Have you ever heard the phrase “Perception is Reality”?
I first learned its application in the corporate world. Working in a department that was responsible for giving out, rather than bringing in, money, we felt pressured to manage others’ perception of our actions.
In a down economy, we made sure employees understood that our contributions to the community were made for critical reasons, not for frivolous ones. For example we might choose to invest in a homeless shelter whose numbers had spiked, rather than naming the new wing of a museum. A few too many calls to senior management might result in our budget getting cut disproportionately.
The value of actively managing our own perception is even more vital outside of corporate politics.
In our daily lives, the difference between perceiving something as a threat and perceiving it as an opportunity can change our entire experience.
For example, I was laid off last year from a lucrative, high profile job. It was a job that many people saw as a dream job, and that gave me a clear and healthy balance between my work and my personal life.
When I was laid off, I had a choice. I could perceive the experience as a threat or I could see it as an opportunity.
Reasons to view the layoff as a threat:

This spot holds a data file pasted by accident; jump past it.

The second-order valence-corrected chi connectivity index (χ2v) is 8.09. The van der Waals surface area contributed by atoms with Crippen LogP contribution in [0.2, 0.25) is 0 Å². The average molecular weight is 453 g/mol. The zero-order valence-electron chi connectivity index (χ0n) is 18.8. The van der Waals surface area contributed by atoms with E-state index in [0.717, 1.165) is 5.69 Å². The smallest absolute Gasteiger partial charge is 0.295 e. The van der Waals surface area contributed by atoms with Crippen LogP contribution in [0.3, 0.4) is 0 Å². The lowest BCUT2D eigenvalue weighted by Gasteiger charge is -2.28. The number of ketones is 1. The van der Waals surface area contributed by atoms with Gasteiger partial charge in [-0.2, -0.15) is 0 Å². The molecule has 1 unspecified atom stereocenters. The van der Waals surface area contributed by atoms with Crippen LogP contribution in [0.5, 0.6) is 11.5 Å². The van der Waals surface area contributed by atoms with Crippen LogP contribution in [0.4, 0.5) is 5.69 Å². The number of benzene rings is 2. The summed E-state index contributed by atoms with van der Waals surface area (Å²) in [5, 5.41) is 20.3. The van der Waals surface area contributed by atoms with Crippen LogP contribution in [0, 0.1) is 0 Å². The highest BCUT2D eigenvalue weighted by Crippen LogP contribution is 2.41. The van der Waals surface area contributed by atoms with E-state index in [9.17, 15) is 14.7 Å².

Because my job search would be motivated by my perception that the layoff had created a void in my life, I’d be looking for a new job to fill that void. Prospective employers and networking contacts would sense my neediness, which would raise a red flag.
Given the economic climate, it might take me months to find my next job, and my doom and gloom prophecy – layoff as threat – would have been fulfilled.
How else might this scenario play out? Let’s shift our perception to the sphere of opportunity.
Reasons to view the layoff as an opportunity:
The bottom line?
Our perceptions – which we can consciously choose – shape the actions we take and, therefore, the results we create.
The next time you are threatened by something in your life, step back and consider how else you might look at it. This small perceptual shift could make all the difference.